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This Japanese Restaurant Lets You Work For Your Meal If You Can't Afford To Pay It

My dad was an absolute savage when I was growing up. When our family would go out to dinner, he had this running gag of handing me the check and telling me to pay. Since I was a little kid and about as broke as I would end up being in college, he would then joke that it was time to "work for your meal" and that I would need to wash dishes for a few hours to make up for it.

While that never actually happened, there's now a restaurant where you can truly work for your meal if you can't afford it. This charitable eatery is called Mirai Shokudo in Tokyo, Japan, and the owner will charge you 50 minutes of labor if you're short on the dough for dinner.

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According to NextShark, owner Sekai Kobayashi is the only true employee of the restaurant, with over 500 other "temps" having come in and worked for their food. Upon the completion of a 50-minute shift, they receive a free-meal coupon that they utilize in the restaurant. For everyone else, a typical lunch goes for 900 yen ($8.05 USD).

Kobayashi developed her concept as an "open-source" model where "everyone is welcome and everyone fits in."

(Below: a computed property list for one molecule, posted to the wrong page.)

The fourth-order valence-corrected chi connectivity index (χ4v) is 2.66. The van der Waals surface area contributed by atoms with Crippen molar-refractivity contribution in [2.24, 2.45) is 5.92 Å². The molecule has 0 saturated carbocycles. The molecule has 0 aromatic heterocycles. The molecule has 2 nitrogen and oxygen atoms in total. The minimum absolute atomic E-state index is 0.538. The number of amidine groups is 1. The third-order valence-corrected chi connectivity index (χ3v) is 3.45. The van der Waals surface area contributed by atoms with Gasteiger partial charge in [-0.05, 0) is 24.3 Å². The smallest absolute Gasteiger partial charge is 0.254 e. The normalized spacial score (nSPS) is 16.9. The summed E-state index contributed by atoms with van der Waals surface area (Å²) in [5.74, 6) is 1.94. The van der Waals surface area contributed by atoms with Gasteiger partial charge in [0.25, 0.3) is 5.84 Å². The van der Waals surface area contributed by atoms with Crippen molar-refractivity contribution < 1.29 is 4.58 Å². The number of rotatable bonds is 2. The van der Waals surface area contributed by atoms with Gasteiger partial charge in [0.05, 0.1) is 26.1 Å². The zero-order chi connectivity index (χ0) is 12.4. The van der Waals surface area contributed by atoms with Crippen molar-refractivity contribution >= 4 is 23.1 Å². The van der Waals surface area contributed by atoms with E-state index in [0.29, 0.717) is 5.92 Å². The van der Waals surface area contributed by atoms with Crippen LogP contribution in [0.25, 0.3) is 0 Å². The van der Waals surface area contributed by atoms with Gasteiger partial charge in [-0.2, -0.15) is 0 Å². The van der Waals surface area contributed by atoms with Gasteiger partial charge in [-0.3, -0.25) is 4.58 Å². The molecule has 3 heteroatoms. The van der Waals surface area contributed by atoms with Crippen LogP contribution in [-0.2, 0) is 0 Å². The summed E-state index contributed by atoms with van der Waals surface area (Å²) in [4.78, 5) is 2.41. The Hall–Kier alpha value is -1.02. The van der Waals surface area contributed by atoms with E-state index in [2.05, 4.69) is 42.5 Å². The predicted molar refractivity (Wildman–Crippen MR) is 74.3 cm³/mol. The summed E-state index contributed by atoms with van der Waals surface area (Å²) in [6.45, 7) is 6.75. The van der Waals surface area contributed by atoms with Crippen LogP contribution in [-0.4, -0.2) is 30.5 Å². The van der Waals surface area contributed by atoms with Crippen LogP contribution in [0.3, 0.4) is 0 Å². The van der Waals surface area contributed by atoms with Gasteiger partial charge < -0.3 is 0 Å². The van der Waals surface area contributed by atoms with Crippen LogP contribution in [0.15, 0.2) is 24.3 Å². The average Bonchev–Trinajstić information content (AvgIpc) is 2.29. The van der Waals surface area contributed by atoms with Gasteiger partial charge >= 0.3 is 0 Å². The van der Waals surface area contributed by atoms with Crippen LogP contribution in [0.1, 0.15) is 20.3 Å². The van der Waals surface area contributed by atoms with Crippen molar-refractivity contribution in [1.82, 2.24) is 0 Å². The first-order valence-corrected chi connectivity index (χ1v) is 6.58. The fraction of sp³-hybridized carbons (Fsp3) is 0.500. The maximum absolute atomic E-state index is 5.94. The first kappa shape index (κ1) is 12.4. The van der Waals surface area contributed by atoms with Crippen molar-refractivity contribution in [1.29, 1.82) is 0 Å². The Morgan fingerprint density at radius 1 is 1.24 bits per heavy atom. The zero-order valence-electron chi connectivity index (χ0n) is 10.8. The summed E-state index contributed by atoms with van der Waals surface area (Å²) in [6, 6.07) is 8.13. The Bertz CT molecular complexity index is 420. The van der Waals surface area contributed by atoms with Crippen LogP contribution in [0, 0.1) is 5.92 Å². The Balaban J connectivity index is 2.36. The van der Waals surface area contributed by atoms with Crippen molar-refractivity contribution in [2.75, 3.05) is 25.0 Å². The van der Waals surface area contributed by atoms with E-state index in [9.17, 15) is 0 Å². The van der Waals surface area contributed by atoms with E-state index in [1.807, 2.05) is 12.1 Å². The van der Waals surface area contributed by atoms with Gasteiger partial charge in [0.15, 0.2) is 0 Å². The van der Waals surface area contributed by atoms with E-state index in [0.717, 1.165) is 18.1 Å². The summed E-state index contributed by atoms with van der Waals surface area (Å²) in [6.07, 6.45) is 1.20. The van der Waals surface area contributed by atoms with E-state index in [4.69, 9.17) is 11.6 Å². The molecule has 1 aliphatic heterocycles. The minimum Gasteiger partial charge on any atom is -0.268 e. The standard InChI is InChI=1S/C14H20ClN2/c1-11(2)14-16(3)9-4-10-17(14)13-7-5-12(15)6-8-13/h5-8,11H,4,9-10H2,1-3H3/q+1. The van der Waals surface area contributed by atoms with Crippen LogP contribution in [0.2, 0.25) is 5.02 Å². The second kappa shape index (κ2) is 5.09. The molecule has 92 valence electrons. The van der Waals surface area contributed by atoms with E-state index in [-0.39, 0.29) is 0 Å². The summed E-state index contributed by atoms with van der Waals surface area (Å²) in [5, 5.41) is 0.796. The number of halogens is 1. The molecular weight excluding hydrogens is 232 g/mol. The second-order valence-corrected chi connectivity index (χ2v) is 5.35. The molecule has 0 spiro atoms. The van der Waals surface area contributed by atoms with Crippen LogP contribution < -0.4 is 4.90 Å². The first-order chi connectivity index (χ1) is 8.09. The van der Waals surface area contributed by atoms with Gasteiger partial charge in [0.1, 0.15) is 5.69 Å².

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"I use this system because I want to connect with hungry people who otherwise couldn’t eat at restaurants because they don’t have money,"  she told AsiaOne.

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Kobayashi's concept is definitely a noteworthy and much-needed one, especially with food insecurity and the ability to afford food becoming tougher for folks in Japan and other countries — including the United States. 1 in every 6 Americans don't know where their next meal is coming from, for example, with that number jumping to 1 in every 5 when it comes to children.

By working at local restaurants to pay off their meals, it could help employers lower labor costs but also help those needing food to more easily obtain it, solving issues at both the owner and customer level.

Could this potentially be a restaurant model that takes off and flourishes in 2018? We'll have to wait and see.